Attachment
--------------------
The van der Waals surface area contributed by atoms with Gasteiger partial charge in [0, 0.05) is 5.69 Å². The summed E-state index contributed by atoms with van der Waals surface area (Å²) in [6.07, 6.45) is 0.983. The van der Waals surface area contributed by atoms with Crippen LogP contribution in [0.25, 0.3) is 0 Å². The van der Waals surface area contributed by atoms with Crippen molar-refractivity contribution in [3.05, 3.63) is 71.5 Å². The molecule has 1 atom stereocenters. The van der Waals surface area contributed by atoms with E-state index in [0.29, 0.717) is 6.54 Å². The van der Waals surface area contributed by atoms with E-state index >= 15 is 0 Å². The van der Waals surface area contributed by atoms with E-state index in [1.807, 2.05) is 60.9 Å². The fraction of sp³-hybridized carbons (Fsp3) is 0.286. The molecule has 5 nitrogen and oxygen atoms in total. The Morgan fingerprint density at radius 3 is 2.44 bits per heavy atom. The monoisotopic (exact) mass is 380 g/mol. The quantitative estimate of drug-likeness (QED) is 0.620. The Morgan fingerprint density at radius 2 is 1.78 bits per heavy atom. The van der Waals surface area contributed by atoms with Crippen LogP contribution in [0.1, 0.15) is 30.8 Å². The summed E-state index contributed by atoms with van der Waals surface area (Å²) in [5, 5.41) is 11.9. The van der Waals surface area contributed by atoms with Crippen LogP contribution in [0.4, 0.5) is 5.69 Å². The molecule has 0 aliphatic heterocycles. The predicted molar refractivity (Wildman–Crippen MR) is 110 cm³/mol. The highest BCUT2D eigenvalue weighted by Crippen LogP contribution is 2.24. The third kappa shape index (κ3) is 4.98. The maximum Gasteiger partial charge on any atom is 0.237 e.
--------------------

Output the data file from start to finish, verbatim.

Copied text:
The van der Waals surface area contributed by atoms with Gasteiger partial charge in [0, 0.05) is 5.69 Å². The summed E-state index contributed by atoms with van der Waals surface area (Å²) in [6.07, 6.45) is 0.983. The van der Waals surface area contributed by atoms with Crippen LogP contribution in [0.25, 0.3) is 0 Å². The van der Waals surface area contributed by atoms with Crippen molar-refractivity contribution in [3.05, 3.63) is 71.5 Å². The molecule has 1 atom stereocenters. The van der Waals surface area contributed by atoms with E-state index in [0.29, 0.717) is 6.54 Å². The van der Waals surface area contributed by atoms with E-state index >= 15 is 0 Å². The van der Waals surface area contributed by atoms with E-state index in [1.807, 2.05) is 60.9 Å². The fraction of sp³-hybridized carbons (Fsp3) is 0.286. The molecule has 5 nitrogen and oxygen atoms in total. The Morgan fingerprint density at radius 3 is 2.44 bits per heavy atom. The monoisotopic (exact) mass is 380 g/mol. The quantitative estimate of drug-likeness (QED) is 0.620. The Morgan fingerprint density at radius 2 is 1.78 bits per heavy atom. The van der Waals surface area contributed by atoms with Crippen LogP contribution in [0.1, 0.15) is 30.8 Å². The summed E-state index contributed by atoms with van der Waals surface area (Å²) in [5, 5.41) is 11.9. The van der Waals surface area contributed by atoms with Crippen LogP contribution in [0.4, 0.5) is 5.69 Å². The molecule has 0 aliphatic heterocycles. The predicted molar refractivity (Wildman–Crippen MR) is 110 cm³/mol. The highest BCUT2D eigenvalue weighted by Crippen LogP contribution is 2.24. The third kappa shape index (κ3) is 4.98. The maximum Gasteiger partial charge on any atom is 0.237 e.